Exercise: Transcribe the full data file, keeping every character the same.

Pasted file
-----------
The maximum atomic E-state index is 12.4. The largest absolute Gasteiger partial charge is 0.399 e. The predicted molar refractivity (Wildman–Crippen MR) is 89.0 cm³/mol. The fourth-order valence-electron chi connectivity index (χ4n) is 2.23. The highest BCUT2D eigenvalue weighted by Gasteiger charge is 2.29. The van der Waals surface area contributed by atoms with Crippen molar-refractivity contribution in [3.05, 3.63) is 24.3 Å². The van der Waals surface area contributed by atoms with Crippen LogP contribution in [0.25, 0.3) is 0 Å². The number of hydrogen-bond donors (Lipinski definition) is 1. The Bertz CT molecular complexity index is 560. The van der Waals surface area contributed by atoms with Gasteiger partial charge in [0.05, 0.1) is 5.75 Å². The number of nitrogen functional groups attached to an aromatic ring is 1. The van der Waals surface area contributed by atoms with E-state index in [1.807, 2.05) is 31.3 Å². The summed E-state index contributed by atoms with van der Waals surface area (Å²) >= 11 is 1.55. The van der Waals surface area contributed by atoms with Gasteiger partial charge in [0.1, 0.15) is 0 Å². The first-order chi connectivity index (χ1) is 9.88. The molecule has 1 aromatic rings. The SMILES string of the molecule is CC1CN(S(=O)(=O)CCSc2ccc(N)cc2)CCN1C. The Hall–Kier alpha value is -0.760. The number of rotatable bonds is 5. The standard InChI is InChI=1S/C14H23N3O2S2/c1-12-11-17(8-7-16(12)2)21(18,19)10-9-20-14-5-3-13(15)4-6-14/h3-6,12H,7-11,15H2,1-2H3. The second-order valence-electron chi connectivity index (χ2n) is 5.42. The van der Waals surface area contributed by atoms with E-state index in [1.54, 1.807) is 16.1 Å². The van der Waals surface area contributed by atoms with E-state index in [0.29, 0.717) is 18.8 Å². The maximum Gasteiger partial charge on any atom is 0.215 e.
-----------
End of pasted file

The maximum atomic E-state index is 12.4. The largest absolute Gasteiger partial charge is 0.399 e. The predicted molar refractivity (Wildman–Crippen MR) is 89.0 cm³/mol. The fourth-order valence-electron chi connectivity index (χ4n) is 2.23. The highest BCUT2D eigenvalue weighted by Gasteiger charge is 2.29. The van der Waals surface area contributed by atoms with Crippen molar-refractivity contribution in [3.05, 3.63) is 24.3 Å². The van der Waals surface area contributed by atoms with Crippen LogP contribution in [0.25, 0.3) is 0 Å². The number of hydrogen-bond donors (Lipinski definition) is 1. The Bertz CT molecular complexity index is 560. The van der Waals surface area contributed by atoms with Gasteiger partial charge in [0.05, 0.1) is 5.75 Å². The number of nitrogen functional groups attached to an aromatic ring is 1. The van der Waals surface area contributed by atoms with E-state index in [1.807, 2.05) is 31.3 Å². The summed E-state index contributed by atoms with van der Waals surface area (Å²) >= 11 is 1.55. The van der Waals surface area contributed by atoms with Gasteiger partial charge in [0.1, 0.15) is 0 Å². The first-order chi connectivity index (χ1) is 9.88. The molecule has 1 aromatic rings. The SMILES string of the molecule is CC1CN(S(=O)(=O)CCSc2ccc(N)cc2)CCN1C. The Hall–Kier alpha value is -0.760. The number of rotatable bonds is 5. The standard InChI is InChI=1S/C14H23N3O2S2/c1-12-11-17(8-7-16(12)2)21(18,19)10-9-20-14-5-3-13(15)4-6-14/h3-6,12H,7-11,15H2,1-2H3. The second-order valence-electron chi connectivity index (χ2n) is 5.42. The van der Waals surface area contributed by atoms with E-state index in [1.54, 1.807) is 16.1 Å². The van der Waals surface area contributed by atoms with E-state index in [0.29, 0.717) is 18.8 Å². The maximum Gasteiger partial charge on any atom is 0.215 e.